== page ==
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Role of DNA-repair protein suggests strategy to knock out cancer

Washington University In St Louis : 27 July, 2006  (Company News)
To remain healthy, all cells must quickly mend any breaks that arise in their DNA strands. But cancer cells are particularly dependent on a process called homologous recombination to repair DNA and stay alive.
These images of cell nuclei treated with damaging radiation show that in the absence of MDC1, repair proteins (bright green areas) are inhibited from gathering at the sites of DNA damage.

Now researchers at Washington University School of Medicine in St. Louis have found that a protein known as MDC1 has a role in homologous recombination. This discovery could be exploited in a two-pronged treatment strategy to eliminate cancer cells' ability to repair DNA.

'Frequently cancer cells are more efficient at DNA repair than normal cells,' says Simon Powell, M.D., Ph.D., head of the Department of Radiation Oncology and a researcher with the Siteman Cancer Center at Washington University School of Medicine and Barnes-Jewish Hospital. 'That's what makes them resistant to drugs or radiation treatments that physicians use in an effort to damage cancer cells' DNA and destroy them.'

But in light of their findings, Powell and his colleagues believe MDC1, along with other proteins involved this repair pathway, may be good targets for dual-drug chemotherapeutic approaches that can completely knock out tumor cells' ability to cope with DNA damage.

The research group discovered that MDC1, a protein previously recognized only for its function in sensing DNA damage and signaling its presence, also transports DNA-repair proteins to the site of DNA strand breaks. Without MDC1 to pave the way, repair happens slowly because the fix-it proteins have a hard time reaching damaged areas, which are buried in the tightly packed chromosomal material of the cell's nucleus.

Simon Powell
'MDC1 can bind to chromatin, the complex mixture of DNA and proteins that holds the genetic material,' Powell says. 'Because of chromatin's properties, getting into it to reach the DNA strand requires the right 'passwords.' MDC1 provides the DNA-repair proteins with this privileged access, and efficiently transports them to the site of damage so they can do their jobs.'

Chemotherapeutic strategies that reduce the activity of MDC1 could inhibit the ability of cancer cells to restore broken DNA. An accumulation of DNA damage would signal cells to initiate suicide pathways and die.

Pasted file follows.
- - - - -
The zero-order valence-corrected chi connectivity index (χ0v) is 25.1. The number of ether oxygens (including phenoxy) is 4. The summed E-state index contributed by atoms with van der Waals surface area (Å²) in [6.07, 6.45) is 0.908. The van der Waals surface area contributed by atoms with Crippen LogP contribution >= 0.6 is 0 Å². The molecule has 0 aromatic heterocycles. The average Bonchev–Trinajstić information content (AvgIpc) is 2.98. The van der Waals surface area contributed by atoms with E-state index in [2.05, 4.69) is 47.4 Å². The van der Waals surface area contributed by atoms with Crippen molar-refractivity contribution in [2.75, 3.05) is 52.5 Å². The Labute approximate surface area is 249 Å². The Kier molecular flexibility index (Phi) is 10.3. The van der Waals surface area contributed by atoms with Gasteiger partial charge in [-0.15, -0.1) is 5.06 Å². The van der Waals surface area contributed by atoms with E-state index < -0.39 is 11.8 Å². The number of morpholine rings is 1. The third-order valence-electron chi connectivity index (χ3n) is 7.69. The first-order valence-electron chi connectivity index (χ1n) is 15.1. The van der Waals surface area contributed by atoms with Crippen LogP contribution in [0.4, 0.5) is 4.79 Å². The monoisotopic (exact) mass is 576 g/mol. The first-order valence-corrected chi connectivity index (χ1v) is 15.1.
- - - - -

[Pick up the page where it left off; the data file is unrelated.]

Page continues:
Although cells can find other ways to repair DNA, Powell says a dual strategy that used a second drug to knock out the survival mechanism in cells would deliver a one-two punch to tumors. It would force tumor cells to rely more heavily on homologous recombination repair and then block that route as well.

The research group already has begun studies that investigate the potential of targeting homologous recombination as a tumor-specific strategy. In this case, they are focusing on tumors with BRCA1 and BRCA2 deficiencies.

BRCA1 and BRCA2 are tumor suppressor proteins, and mutations in the genes for these proteins are widely known for being associated with a high risk of breast cancer in 5 to 10 percent of women. Tumors with BRCA1 and BRCA2 deficiencies have ineffective homologous recombination repair mechanisms, and Powell's group has begun using this handicap to attack the tumors.

'BRCA1- and 2-deficient tumor cells represent a special case in which the homologous recombination repair pathway is already messed up,' Powell says. 'So, we are trying to further sensitize BRCA1- and 2-deficient cancer cells to see if that approach can destroy them.'

Having uncovered a role for MDC1 in homologous recombination repair, the group now will be able to build on their BRCA1/BRCA2 research as they develop chemotherapeutic strategies that take advantage of MDC1's cellular function.
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